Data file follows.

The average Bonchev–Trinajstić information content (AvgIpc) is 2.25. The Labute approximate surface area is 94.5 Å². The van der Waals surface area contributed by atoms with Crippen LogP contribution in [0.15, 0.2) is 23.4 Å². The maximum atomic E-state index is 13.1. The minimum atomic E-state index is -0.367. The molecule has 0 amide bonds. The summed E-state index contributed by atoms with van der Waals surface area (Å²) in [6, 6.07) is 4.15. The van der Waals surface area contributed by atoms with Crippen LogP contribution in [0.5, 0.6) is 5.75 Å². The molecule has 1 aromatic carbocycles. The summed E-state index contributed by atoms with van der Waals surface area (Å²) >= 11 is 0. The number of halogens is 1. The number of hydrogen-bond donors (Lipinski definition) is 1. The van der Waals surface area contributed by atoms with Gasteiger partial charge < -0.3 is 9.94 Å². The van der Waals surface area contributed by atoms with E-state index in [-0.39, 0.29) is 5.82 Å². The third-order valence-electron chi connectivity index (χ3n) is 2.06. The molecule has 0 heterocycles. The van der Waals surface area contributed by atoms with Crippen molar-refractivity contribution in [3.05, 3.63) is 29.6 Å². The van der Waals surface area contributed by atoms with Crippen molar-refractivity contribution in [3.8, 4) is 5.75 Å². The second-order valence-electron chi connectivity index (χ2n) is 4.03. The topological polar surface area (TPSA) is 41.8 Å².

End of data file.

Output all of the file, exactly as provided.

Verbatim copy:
The average Bonchev–Trinajstić information content (AvgIpc) is 2.25. The Labute approximate surface area is 94.5 Å². The van der Waals surface area contributed by atoms with Crippen LogP contribution in [0.15, 0.2) is 23.4 Å². The maximum atomic E-state index is 13.1. The minimum atomic E-state index is -0.367. The molecule has 0 amide bonds. The summed E-state index contributed by atoms with van der Waals surface area (Å²) in [6, 6.07) is 4.15. The van der Waals surface area contributed by atoms with Crippen LogP contribution in [0.5, 0.6) is 5.75 Å². The molecule has 1 aromatic carbocycles. The summed E-state index contributed by atoms with van der Waals surface area (Å²) >= 11 is 0. The number of halogens is 1. The number of hydrogen-bond donors (Lipinski definition) is 1. The van der Waals surface area contributed by atoms with Gasteiger partial charge < -0.3 is 9.94 Å². The van der Waals surface area contributed by atoms with E-state index in [-0.39, 0.29) is 5.82 Å². The third-order valence-electron chi connectivity index (χ3n) is 2.06. The molecule has 0 heterocycles. The van der Waals surface area contributed by atoms with Crippen molar-refractivity contribution in [3.05, 3.63) is 29.6 Å². The van der Waals surface area contributed by atoms with Crippen molar-refractivity contribution in [3.8, 4) is 5.75 Å². The second-order valence-electron chi connectivity index (χ2n) is 4.03. The topological polar surface area (TPSA) is 41.8 Å².